Commit b58b1df8 authored by Glenn Morris's avatar Glenn Morris

More small edits for doc/lispref/minibuf.texi

* doc/lispref/elisp.texi, doc/lispref/vol1.texi, doc/lispref/vol2.texi:
* doc/lispref/minibuf.texi (Completion):
Update "High-Level Completion" description.

* doc/lispref/minibuf.texi (Basic Completion):
No need to describe obarrays here.
Don't mention obsolete `nospace' argument of all-completions.
(Minibuffer Completion, Completion Commands, Reading File Names)
(Completion Variables): Copyedits.
(Completion Commands): Mention parent keymaps.
Remove obsolete minibuffer-local-filename-must-match-map.
(High-Level Completion): Remove read-variable's almost
word-for-word duplication of read-command.
parent b668fa6e
2012-04-20 Glenn Morris <rgm@gnu.org>
* minibuf.texi (Basic Completion): No need to describe obarrays here.
Don't mention obsolete `nospace' argument of all-completions.
(Minibuffer Completion, Completion Commands, Reading File Names)
(Completion Variables): Copyedits.
(Completion Commands): Mention parent keymaps.
Remove obsolete minibuffer-local-filename-must-match-map.
(High-Level Completion): Remove read-variable's almost
word-for-word duplication of read-command.
* elisp.texi, vol1.texi, vol2.texi, minibuf.texi (Completion):
Update "High-Level Completion" description.
2012-04-19 Glenn Morris <rgm@gnu.org>
* minibuf.texi (Minibuffers):
......
......@@ -648,7 +648,7 @@ Completion
* Minibuffer Completion:: Invoking the minibuffer with completion.
* Completion Commands:: Minibuffer commands that do completion.
* High-Level Completion:: Convenient special cases of completion
(reading buffer name, file name, etc.).
(reading buffer names, variable names, etc.).
* Reading File Names:: Using completion to read file names and
shell commands.
* Completion Variables:: Variables controlling completion behavior.
......
......@@ -620,6 +620,7 @@ starting from an abbreviation for it. Completion works by comparing the
user's input against a list of valid names and determining how much of
the name is determined uniquely by what the user has typed. For
example, when you type @kbd{C-x b} (@code{switch-to-buffer}) and then
@c "This is the sort of English up with which I will not put."
type the first few letters of the name of the buffer to which you wish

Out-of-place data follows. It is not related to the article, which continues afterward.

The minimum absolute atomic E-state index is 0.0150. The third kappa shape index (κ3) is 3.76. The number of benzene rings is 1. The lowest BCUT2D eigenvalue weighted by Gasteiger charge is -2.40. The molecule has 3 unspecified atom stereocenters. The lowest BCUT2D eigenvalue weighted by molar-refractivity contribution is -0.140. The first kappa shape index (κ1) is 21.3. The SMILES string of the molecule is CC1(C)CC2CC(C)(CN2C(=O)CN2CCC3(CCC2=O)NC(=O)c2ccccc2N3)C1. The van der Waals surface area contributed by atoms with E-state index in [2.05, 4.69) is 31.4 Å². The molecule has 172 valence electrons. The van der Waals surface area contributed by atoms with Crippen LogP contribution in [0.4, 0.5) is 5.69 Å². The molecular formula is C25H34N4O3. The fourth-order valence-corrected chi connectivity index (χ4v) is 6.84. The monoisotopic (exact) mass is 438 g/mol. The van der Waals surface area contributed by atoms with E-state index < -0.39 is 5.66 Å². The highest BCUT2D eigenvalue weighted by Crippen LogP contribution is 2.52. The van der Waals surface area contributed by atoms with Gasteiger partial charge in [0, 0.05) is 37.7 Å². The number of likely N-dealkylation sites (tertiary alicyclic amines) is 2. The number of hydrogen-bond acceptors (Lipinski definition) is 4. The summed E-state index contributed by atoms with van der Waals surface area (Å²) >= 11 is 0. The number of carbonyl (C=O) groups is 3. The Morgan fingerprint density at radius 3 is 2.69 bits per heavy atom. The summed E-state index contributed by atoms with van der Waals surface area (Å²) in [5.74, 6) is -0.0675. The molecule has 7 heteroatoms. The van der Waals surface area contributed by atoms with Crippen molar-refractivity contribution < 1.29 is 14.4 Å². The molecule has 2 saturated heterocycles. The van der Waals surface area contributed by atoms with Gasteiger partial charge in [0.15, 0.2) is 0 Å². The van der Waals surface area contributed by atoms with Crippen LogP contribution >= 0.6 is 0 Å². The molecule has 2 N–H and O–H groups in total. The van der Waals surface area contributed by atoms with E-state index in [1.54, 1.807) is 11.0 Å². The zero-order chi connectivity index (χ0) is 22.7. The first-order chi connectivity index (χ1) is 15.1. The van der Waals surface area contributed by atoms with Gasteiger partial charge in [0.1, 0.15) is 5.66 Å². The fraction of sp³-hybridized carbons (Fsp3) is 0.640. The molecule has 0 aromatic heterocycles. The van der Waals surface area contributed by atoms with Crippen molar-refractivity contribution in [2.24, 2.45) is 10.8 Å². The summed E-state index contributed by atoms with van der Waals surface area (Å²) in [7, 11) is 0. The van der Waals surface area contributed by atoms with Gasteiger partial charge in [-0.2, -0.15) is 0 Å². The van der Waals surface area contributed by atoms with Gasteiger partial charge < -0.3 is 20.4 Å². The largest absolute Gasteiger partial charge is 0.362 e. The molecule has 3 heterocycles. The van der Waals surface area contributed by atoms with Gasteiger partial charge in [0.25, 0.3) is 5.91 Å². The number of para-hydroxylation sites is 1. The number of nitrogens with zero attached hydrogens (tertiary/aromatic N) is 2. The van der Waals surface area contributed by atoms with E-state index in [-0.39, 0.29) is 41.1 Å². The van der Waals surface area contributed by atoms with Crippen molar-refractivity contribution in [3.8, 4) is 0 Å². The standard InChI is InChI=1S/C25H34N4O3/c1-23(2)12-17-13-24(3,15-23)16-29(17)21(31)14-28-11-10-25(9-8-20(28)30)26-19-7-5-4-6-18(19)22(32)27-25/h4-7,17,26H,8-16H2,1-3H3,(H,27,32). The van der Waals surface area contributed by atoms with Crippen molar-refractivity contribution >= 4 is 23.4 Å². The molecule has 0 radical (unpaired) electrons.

to switch, and then type @key{TAB} (@code{minibuffer-complete}), Emacs
extends the name as far as it can.
......@@ -644,7 +645,7 @@ for reading certain kinds of names with completion.
* Minibuffer Completion:: Invoking the minibuffer with completion.
* Completion Commands:: Minibuffer commands that do completion.
* High-Level Completion:: Convenient special cases of completion
(reading buffer name, file name, etc.).
(reading buffer names, variable names, etc.).
* Reading File Names:: Using completion to read file names and
shell commands.
* Completion Variables:: Variables controlling completion behavior.
......@@ -686,13 +687,7 @@ think of such lists as alists.
@cindex obarray in completion
If @var{collection} is an obarray (@pxref{Creating Symbols}), the names
of all symbols in the obarray form the set of permissible completions. The
global variable @code{obarray} holds an obarray containing the names of
all interned Lisp symbols.
Note that the only valid way to make a new obarray is to create it
empty and then add symbols to it one by one using @code{intern}.
Also, you cannot intern a given symbol in more than one obarray.
of all symbols in the obarray form the set of permissible completions.
If @var{collection} is a hash table, then the keys that are strings
are the possible completions. Other keys are ignored.
......@@ -773,16 +768,20 @@ too short). Both of those begin with the string @samp{foobar}.
@end smallexample
@end defun
@defun all-completions string collection &optional predicate nospace
@c Removed obsolete argument nospace.
@defun all-completions string collection &optional predicate
This function returns a list of all possible completions of
@var{string}. The arguments to this function (aside from